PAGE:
An important feature of the microstructure of many types of porous media such as soils and rocks is the existence of spatial correlations in pore sizes, such as when pores of similar size are clustered together, creating distinct regions with different hydraulic properties. We study how spatially-correlated heterogeneity affects both forced displacement in partially-wettable medium (Adv. Water Resour. 2019). We also investigated how spatial correlations in pore sizes affects isothrmal drying, where fluid displacement is driven by evaporation, numerically (Water Resour. Res. 2017) and experimentally (Nature Sci. Rep. 2017). We have used our data together with an invasion-percolation model to explain the link between microstructure and the temporal stochastic statistics (avalanches) of the pressure signal (Phys. Rev. Fluids 2018).

Fluid displacement in deformable granular media

Opening of fracture-like conduits in wet particulate materials is a phenomenon we encounter on a daily basis, for instance in drying paints or soils. It also plays a crucial role in many processes in which gas flows in the subsurface, including methane venting from lakes and marine sediments and enhanced oil recovery. We demonstrate experimentally, and explain by pore-scale simulations and scaling analysis, the emergence of fracturing as a mode of gas invasion in granular media, for both forced injection (Phys. Rev. E 2010; Phys. Rev. Lett. 2012; see also Synopsis) and evaporative drying (Int. J. Heat Mass Tran. 2020). We denote this regime 'capillary fracturing' because it is distinctly different from other types of fracturing. In contrast with hydraulic fracturing, which is the result of single-phase flow at high injection rates, capillary fracturing relies on interfacial phenomena (the presence of a fluid-fluid interface) and can occur at vanishingly small injection rates. Capillary fracturing allows fast exchange of mass and heat and is therefore critical to the water, carbon and energy budgets in the biosphere.

One dramatic example is gas seepage and the creation of pockmarks in submarine sediments. The video shows our experimental reconstruction of pockmark formation in the laboratory, providing crucial insights into the unerlying mechanisms.

Reactive transport

We seek fundamental understanding of the intricate coupling between reactive dissolution of a porous media, its hydraulic and reactive properties, e.g. its permeability and bulk rate of reaction.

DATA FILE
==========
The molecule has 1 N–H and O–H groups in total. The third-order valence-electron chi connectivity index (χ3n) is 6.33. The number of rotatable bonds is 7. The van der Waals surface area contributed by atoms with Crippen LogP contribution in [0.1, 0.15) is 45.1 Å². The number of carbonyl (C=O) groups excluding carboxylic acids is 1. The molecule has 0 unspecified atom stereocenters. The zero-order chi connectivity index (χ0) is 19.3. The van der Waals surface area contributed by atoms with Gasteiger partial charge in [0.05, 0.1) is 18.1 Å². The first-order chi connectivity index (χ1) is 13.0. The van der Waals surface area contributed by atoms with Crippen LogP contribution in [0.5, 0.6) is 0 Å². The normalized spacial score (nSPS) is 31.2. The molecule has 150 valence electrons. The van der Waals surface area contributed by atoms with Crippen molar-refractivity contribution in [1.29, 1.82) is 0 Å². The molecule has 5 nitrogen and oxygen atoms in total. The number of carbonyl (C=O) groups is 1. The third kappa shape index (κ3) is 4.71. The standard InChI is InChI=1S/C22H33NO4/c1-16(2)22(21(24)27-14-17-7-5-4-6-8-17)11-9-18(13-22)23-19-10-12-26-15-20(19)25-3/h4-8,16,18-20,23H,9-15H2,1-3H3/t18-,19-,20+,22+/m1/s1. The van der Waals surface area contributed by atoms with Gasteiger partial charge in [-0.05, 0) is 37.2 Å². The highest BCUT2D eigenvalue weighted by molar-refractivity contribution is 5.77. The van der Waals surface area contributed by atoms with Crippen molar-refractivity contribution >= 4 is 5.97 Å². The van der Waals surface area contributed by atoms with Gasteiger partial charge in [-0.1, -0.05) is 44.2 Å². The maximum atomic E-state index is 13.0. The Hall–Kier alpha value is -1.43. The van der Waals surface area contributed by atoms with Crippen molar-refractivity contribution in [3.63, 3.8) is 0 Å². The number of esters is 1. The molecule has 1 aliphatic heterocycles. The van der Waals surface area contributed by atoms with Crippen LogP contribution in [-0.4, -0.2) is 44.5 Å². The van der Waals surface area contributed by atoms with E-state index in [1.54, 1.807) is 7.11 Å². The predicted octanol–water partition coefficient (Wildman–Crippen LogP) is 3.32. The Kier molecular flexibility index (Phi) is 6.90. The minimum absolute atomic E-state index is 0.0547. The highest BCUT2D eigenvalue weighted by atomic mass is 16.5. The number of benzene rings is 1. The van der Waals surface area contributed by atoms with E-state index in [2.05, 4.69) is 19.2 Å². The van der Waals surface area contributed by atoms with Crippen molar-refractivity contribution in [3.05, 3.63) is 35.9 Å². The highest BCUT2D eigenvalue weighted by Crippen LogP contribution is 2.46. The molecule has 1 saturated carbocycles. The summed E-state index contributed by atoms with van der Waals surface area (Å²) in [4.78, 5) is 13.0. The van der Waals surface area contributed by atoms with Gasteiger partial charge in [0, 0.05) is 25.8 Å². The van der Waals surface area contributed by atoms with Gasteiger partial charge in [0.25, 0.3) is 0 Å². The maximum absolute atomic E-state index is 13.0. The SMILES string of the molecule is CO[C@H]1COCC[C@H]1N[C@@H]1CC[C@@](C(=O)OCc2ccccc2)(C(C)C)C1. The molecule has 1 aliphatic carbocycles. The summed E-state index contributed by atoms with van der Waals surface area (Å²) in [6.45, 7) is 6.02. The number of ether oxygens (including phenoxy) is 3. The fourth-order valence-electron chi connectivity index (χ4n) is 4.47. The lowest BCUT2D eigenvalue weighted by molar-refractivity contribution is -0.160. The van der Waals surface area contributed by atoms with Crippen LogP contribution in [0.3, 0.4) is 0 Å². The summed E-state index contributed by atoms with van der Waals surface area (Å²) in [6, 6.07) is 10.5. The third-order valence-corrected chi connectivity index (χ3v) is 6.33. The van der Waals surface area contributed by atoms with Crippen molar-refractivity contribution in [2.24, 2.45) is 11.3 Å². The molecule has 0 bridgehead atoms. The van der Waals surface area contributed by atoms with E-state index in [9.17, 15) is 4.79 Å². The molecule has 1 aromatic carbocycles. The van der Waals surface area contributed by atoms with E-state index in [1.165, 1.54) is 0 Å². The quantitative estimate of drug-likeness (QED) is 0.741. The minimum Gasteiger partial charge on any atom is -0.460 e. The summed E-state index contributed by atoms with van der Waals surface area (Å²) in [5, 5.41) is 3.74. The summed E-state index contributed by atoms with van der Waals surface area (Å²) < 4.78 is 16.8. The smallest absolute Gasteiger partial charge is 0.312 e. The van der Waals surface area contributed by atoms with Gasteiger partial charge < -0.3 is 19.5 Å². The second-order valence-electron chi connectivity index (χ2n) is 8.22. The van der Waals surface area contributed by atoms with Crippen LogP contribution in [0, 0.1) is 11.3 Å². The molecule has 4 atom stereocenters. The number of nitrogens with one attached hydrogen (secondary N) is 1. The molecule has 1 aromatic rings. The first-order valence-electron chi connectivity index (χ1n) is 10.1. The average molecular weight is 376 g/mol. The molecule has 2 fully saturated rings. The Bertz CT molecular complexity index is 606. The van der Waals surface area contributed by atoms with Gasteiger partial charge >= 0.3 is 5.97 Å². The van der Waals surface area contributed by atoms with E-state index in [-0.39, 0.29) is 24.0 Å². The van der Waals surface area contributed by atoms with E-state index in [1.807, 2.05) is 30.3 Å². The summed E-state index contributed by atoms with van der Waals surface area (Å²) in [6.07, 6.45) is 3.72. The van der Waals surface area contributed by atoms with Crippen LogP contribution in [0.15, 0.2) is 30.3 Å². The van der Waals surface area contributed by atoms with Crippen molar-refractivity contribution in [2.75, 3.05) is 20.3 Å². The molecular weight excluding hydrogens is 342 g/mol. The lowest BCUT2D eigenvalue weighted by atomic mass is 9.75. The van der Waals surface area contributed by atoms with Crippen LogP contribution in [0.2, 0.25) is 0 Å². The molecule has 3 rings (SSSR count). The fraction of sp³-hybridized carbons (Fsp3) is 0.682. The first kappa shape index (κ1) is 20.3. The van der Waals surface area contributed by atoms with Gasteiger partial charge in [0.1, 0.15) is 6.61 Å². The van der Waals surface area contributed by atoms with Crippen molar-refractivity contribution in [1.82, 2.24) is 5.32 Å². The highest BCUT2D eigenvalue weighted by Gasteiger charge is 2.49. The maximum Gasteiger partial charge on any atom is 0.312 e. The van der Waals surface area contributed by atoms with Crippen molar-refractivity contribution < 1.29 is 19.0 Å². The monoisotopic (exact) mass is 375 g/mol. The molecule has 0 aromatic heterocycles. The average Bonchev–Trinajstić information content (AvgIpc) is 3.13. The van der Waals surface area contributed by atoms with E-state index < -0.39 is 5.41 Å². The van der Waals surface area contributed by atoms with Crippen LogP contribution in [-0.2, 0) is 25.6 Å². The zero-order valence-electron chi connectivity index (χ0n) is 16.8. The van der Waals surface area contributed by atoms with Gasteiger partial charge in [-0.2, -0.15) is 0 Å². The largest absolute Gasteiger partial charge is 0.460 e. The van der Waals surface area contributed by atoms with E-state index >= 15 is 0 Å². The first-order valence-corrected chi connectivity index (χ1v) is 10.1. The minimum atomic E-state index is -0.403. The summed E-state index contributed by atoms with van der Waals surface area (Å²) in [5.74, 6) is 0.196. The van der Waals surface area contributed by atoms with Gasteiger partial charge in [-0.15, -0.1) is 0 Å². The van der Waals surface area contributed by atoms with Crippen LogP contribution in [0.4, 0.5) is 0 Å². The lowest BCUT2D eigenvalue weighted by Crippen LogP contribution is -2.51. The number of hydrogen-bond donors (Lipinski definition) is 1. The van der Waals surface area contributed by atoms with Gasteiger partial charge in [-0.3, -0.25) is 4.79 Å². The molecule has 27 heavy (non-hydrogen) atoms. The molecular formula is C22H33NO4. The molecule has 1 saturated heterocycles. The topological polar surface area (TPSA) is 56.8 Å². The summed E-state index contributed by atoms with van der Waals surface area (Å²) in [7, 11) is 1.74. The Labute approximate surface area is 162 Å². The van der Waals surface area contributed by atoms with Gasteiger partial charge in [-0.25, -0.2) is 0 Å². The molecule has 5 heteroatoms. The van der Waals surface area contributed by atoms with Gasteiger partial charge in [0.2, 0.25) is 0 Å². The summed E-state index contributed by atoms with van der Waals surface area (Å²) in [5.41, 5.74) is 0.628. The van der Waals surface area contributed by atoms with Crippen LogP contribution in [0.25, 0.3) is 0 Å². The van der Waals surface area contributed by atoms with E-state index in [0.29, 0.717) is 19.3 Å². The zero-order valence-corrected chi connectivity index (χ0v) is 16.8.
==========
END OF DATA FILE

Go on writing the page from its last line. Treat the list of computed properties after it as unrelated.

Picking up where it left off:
Reactive transport under stress: We developed a novel pore-scale model that captures coupling of dissolution and weakening-induced compaction during injection of a reactive fluid into porous media. We use numerical simulations to demonstrate how chemo-mechanical deformation of stressed rocks, namely the coupling of pore opening by dissolution with weakening-induced compaction, inhibits permeability evolution. We show that the underlying mechanism is stress concentration at the undissolved (hence stiffer) downstream region, resulting in a bottleneck effect. At high Damköhler number (Da), stress acts to reduce transport heterogeneity, promoting wormhole competition (see video).
Read more in Earth Planet. Sci. Lett. 2018.

Impact of medium anisotropy on dissolution: We develop a pore network model to expose the evolution of heterogeneous and anisotropic media during dissolution.
In the uniform dissolution regime (flow faster than reaction, low Damkӧhler number), we show that the dissolution extensively homogenizes the medium and therefore the flow field; this is further enhanced when the surface reaction is transport-controlled—-i.e. when slow diffusion of dissolved ions away from the mineral surface leads to the reduction of the global dissolution rate. Under these conditions, diffusive transport is more effective in narrow channels, which selectively enlarge, leading to an initial steep rise of the permeability which later slows down due to a decrease in reaction rate (Water Resour. Res. 2020).
In the wormholing regime (high Damkӧhler), we find that anisotropy controls wormhole competition and their characteristic spacing. It also affects the flow through the individual wormholes and their shapes, and consequently, shifts the optimum injection rate at which breakthrough is achieved at a minimal expense of reactant. For anisotropic media with low transverse pore conductivities, wormhole distribution ceases to be scale-invariant and pronounced side-branches develop. Wormholing is further compared to viscous fingering in an anisotropic network, and other unstable growth processes of similar underlying dynamics (Geophys. Res. Lett. 2021).